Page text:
The war that most interests Peña Nieto

  • Español
  • English
  • Français
  • Deutsch
  • Português
  • Opinión
-A +A
The government of Felipe Calderón (2006-2012) declared war on drug trafficking. The war still continues, and has cost more than one hundred thousand deaths. His successor, Enrique Peña Nieto, has continued the war without changing it, but the war that he is really interested in is not this one. His war is the offensive on various fronts that he has unleashed in benefit of a few and against the rights of all.
Beginning with the prolongation of Calderon’s battle, it is evident that homicidal violence has rallied in various parts of the country. En Tamaulipas – a state “that is putrifying” according to one reader of La Jornada – has already seen several weeks of massacres and blockades. In Morelos, the wave of criminal violence has just assassinated the coordinator of Social Work of the Universidad Autónoma del Estado de Morelos and his wife. In the State of Mexico, in Michoacán, in Jalisco, in Guerrero, in Chihuahua, the cartels are reorganizing, disputing new spaces, making new perverse alliances, showing that the federal strategy in its diverse forms, operations, coordination, etc. etc., have not really touched them in their lines of survival. But, we must insist, this is not the principal war of Peña Nieto.
The interest of Peña and his allies is to strengthen and increase the power of money everywhere. It is to ensure that in questions of infrastructure, energy, telecommunications, tourism, wages, the benefit of those who hold this power prevails over the rights of the majority.
Those who struggle to defend human rights and their territory are criminalized and deprived of freedom. There is a formal and informal assault on the communities and university students who struggle against the gas pipeline that will impact the states of Morelos, Tlaxcala and Puebla. There is open combat against the community policies of Guerrero who attempt to defend themselves against the invasion and devastation of Canadian mining companies.
There is also a systematic attack on anything that has to do with the Nation’s assets. Transnational interests take advantage of the legislature, PRI, PAN and their allies to impose their law and widen the loophole opened by the constitutional reform to open the way for mining and gas companies. As if this were not enough, they move against the Federal Electrical Commission (CFE) and Petroleos Mexicanos (PEMEX), in order to starve them to death.
In the area of telecommunications, secondary legislation opens the way in benefit of the television oligopoly, Televisa and TV Azteca, against the rights of audiences, of the public, of communities.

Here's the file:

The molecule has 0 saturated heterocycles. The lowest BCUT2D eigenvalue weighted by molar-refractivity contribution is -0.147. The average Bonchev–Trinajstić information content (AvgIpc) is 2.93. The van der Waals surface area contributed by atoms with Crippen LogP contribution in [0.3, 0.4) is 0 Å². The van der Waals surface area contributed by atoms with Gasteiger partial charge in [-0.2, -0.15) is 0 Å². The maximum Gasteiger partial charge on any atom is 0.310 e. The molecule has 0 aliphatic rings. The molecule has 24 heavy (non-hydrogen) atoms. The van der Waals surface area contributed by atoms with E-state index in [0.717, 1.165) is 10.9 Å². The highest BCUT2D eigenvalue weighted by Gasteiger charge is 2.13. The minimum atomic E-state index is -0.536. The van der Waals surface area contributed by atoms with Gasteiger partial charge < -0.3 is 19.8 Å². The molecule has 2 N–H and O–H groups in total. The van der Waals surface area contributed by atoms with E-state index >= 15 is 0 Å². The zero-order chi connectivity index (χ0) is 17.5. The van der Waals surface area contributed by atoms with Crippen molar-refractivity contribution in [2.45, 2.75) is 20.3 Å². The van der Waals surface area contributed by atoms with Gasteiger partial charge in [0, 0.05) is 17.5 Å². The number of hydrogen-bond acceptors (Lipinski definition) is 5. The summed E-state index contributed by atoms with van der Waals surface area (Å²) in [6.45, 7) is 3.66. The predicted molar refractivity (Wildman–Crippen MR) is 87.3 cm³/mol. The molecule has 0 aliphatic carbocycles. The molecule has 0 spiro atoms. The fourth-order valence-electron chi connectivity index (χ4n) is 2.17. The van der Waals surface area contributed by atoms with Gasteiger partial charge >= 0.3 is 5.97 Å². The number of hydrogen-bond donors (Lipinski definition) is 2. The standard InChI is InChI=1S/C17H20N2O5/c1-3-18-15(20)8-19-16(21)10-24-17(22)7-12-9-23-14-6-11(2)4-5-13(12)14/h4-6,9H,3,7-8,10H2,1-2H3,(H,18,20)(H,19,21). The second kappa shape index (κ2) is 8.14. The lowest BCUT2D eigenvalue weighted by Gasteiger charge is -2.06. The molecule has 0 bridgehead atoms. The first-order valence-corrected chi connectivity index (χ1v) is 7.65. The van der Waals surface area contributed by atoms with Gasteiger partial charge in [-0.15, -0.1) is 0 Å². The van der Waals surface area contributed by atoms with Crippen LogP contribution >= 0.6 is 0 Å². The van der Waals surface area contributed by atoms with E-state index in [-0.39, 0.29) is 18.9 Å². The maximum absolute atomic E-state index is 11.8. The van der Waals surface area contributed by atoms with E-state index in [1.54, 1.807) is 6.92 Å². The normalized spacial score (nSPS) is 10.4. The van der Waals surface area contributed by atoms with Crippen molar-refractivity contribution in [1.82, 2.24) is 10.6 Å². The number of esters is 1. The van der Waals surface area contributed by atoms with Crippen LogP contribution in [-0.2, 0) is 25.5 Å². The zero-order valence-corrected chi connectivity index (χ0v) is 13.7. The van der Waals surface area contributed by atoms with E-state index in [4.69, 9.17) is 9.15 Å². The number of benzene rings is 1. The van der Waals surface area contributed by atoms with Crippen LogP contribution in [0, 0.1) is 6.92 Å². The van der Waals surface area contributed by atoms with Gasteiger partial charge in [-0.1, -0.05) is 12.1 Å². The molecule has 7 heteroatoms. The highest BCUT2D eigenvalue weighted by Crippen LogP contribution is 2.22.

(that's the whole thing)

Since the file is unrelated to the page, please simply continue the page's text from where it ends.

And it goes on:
There is a merciless offensive against tens of thousands of Central American migrants, who are hassled and gaoled. In 13 months, 74 thousand have been deported. But there is complete silence and submission over the eleven hundred of our compatriots deported daily from the United States in similar conditions.
Family economy also suffers a continuous wave of attacks. Everyone sees this, except those who enjoy, elaborate and impose economic policies. Wages are at the lowest level in 28 years; the OECD points out that 18.5% of Mexican workers cannot live on their wages, the highest percentage cited by this organization, and that in Mexico buying a month’s meagre basic rations takes thirteen days work. The National Association of Departmental Shops complains of the collapse of sales in the supermarkets. Growth expectations fall daily, the year started at some 4% and now hardly reaches 3.4%. But there is no mention of any wage increase and the monthly rise of gasoline prices will continue until 2019. Worse still, and cruder than the preaching of those who used to promise heaven in exchange for suffering and submission on earth, is the Peñanietista litany of “suffering now” to enjoy the benefit of structural reforms that appear ever smaller and further away.
Internal consumption is falling, increasing insecurity for people. This matters little, as long as profits are not endangered.
In any war, the strongest fight to impose their laws, their treaties. In this one, whose visible leader is Peña Nieto, there is no question of constitutional reforms or secondary legislation. What they want above anything else is to establish, by blood and fire, the primary law, the unique law of profit and money.
Unfortunately this war is not simply metaphorical. The wave of destruction is more than real: communities torn apart, the environment devastated, natural resources looted, jobs lost, wages cut, prisoners, deaths, exiles.
Against this globalized war of profit against legal rights, as Alain Touraine has noted, we can only set moral principle that goes beyond ideology. On these principles we must base our resistance.
(Translated for ALAI by Jordan Bishop)
-Víctor M. Quintana S. is an advisor for the Frente Democrático Campesino of Chihahua and a Researcher/Professor in the Autonomous University of Ciudad Juárez.
URL de este artículo:
Subscrever America Latina en Movimiento - RSS